One way to provide these incentives is to pay for proven performance. "If a clinic or a hospital has outcomes which show that they've decreased disparities, we will reward them with more funding," says Chin. The second is to allocate money to organizations to pay for interventions shown to reduce disparities. In the past, Chin has overseen grants used to improve the rates of dental care in Oregon and postpartum care in New York City.
When Karen Good-Marable relocated to majority-Black Atlanta, she made a conscious choice to find Black physicians. "I like the idea of seeing a doctor who looks like me. And I hate the narrative that Black people don't have faith in the medical community… actually, Black people have been hurt on a lot of fronts by the medical community," the writer and editor tells Health. Now she has a Black dentist, gynecologist, and general practitioner. "I feel like they see me, and they know I am human," she says.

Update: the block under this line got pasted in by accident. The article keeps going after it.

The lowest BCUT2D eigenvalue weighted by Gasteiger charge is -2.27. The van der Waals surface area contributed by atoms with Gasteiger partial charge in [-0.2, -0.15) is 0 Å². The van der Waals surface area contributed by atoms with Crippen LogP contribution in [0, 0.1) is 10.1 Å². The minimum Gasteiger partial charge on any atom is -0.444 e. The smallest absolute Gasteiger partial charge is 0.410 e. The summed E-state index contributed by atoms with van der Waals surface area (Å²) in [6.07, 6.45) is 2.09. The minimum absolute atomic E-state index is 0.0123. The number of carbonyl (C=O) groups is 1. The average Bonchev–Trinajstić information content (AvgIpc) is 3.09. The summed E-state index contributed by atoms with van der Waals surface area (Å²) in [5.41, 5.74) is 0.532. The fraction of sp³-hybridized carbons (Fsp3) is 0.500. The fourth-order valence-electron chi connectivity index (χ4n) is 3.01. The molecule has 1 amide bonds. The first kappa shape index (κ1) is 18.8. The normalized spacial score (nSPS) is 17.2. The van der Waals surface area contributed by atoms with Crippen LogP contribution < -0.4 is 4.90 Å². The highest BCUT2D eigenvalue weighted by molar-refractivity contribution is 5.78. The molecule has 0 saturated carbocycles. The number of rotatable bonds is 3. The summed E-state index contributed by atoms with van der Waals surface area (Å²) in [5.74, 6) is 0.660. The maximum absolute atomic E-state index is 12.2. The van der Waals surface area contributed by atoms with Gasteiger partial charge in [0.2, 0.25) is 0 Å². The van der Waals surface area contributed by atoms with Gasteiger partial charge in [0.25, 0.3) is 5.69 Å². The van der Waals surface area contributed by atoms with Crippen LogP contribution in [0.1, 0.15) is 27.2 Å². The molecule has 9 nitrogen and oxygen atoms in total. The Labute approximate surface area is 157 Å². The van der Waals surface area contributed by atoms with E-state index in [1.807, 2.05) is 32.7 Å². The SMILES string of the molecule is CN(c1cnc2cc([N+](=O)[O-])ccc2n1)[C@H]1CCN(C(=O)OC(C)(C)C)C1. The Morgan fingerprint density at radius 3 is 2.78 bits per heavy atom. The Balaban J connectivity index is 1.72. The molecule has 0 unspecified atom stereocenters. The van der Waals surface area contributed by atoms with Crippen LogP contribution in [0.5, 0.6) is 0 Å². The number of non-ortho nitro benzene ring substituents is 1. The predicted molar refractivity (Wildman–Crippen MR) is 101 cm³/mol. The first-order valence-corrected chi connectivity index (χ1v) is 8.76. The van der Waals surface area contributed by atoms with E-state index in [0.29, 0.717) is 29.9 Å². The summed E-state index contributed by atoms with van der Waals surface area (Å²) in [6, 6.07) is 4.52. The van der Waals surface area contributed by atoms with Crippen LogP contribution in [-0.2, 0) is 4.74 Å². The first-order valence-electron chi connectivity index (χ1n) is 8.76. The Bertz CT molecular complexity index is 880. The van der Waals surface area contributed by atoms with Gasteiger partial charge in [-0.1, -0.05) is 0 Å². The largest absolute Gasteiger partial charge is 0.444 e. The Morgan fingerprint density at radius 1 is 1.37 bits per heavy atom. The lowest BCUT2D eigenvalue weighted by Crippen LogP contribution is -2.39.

Good-Marable's desire to have physicians of her own race is not unusual. A recent poll by the Kaiser Family Foundation and ESPN's The Undefeated found that only six in 10 Black adults trust doctors to do what is right (compared with eight in 10 white respondents). And one in five of the Black people polled said they were treated unfairly because of race in a medical situation in the past year. For this reason, many seek doctors of their own race.
"The assumption is that their experience in the world is similar to your own," says Dr. Wilder, who adds that many of her patients have told her they're happy to see someone who is Black like them. "Not having to explain yourself, your culture, or your beliefs to someone is in many ways priceless. There's already a synergy that builds trust, and patients are more likely to reveal information they wouldn't have to someone they don't trust. Or they're more willing to take information in a different way. It helps on many different levels with overall outcomes."
Not only does it make for better patients, but it seems to make doctors better doctors. A 2018 Stanford University study found that when Black patients saw Black doctors, the doctors were more likely to call for preventative tests than were non-White doctors, take detailed notes, and engage with their patients. Researchers estimated that the mortality gap between white and Black men due to heart disease could be cut by 19% by seeing doctors of the same race.